By 2014, the county's racial makeup was estimated at 85.2% White, 8.3% African American, 0.6% Native American, 4.0% Asian, 0.1% Pacific Islander, and 1.8% from two or more races. Those identifying as Hispanic or Latino, of any race, were 18.2% of the population. Those who identified as "white alone", not being of Hispanic or Latino origin, represented 69.3% of the population. [22] In 2006, the county's racial or ethnic makeup was 83.6% White (75.4% White Non-Hispanic). African Americans were 7.4% of the population. Asians stood at 3.4% of the population. 5.4% were of other or mixed race. Latinos were 13.0% of the population. [23] In 2007, Suffolk County's most common ethnicities were Italian (29.5%), Irish (24.0%), and German (17.6%). [24]

In 2002, The New York Times cited a study by the non-profit group ERASE Racism, which determined Suffolk and its neighboring county, Nassau, to be the most racially segregated suburbs in the United States. [25]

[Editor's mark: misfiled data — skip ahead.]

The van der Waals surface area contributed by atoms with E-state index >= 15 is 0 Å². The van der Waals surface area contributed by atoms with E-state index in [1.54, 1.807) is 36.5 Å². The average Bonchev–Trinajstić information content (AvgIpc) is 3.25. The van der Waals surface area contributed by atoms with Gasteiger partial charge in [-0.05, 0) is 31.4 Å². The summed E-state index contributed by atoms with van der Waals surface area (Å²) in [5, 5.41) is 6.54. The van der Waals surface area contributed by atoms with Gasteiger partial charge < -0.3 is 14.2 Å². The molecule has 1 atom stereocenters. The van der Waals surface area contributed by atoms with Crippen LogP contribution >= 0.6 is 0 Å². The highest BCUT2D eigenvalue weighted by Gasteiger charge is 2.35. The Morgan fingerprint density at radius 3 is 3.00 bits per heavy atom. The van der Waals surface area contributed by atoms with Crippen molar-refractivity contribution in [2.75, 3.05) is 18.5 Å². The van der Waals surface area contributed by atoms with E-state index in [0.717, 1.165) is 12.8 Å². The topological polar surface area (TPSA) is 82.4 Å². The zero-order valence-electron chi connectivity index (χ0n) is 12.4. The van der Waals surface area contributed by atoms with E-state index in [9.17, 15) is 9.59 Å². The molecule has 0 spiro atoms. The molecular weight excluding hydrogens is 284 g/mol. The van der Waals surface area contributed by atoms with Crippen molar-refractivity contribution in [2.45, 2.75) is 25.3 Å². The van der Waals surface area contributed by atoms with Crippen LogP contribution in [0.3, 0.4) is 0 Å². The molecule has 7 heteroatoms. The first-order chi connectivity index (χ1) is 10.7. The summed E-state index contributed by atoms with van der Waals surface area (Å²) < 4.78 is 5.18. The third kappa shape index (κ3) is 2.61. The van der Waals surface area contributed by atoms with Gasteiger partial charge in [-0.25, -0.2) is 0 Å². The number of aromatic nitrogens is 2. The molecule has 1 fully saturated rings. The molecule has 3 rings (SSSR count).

In 2006, there were 469,299 households, of which 37.00% had children under the age of 18 living with them, 62.00% were married couples living together, 10.80% had a female householder with no husband present, and 23.20% were non-families. 18.30% of all households were made up of individuals, and 7.80% had someone living alone who was 65 years of age or older. The average household size was 2.96 and the average family size was 3.36.

In the county, the population was spread out, with 26.10% under the age of 18, 7.60% from 18 to 24, 31.20% from 25 to 44, 23.30% from 45 to 64, and 11.80% who were 65 years of age or older. The median age was 36 years. For every 100 females, there were 95.90 males. For every 100 females age 18 and over, there were 92.80 males.

In 2008, Forbes magazine released its American Community Survey and named Suffolk County number 4 in its list of the top 25 richest counties in America. In 2016, according to Business Insider , the 11962 zip code encompassing Sagaponack, within Southampton, was listed as the most expensive in the U.S., with a median home sale price of $8.5 million. [26]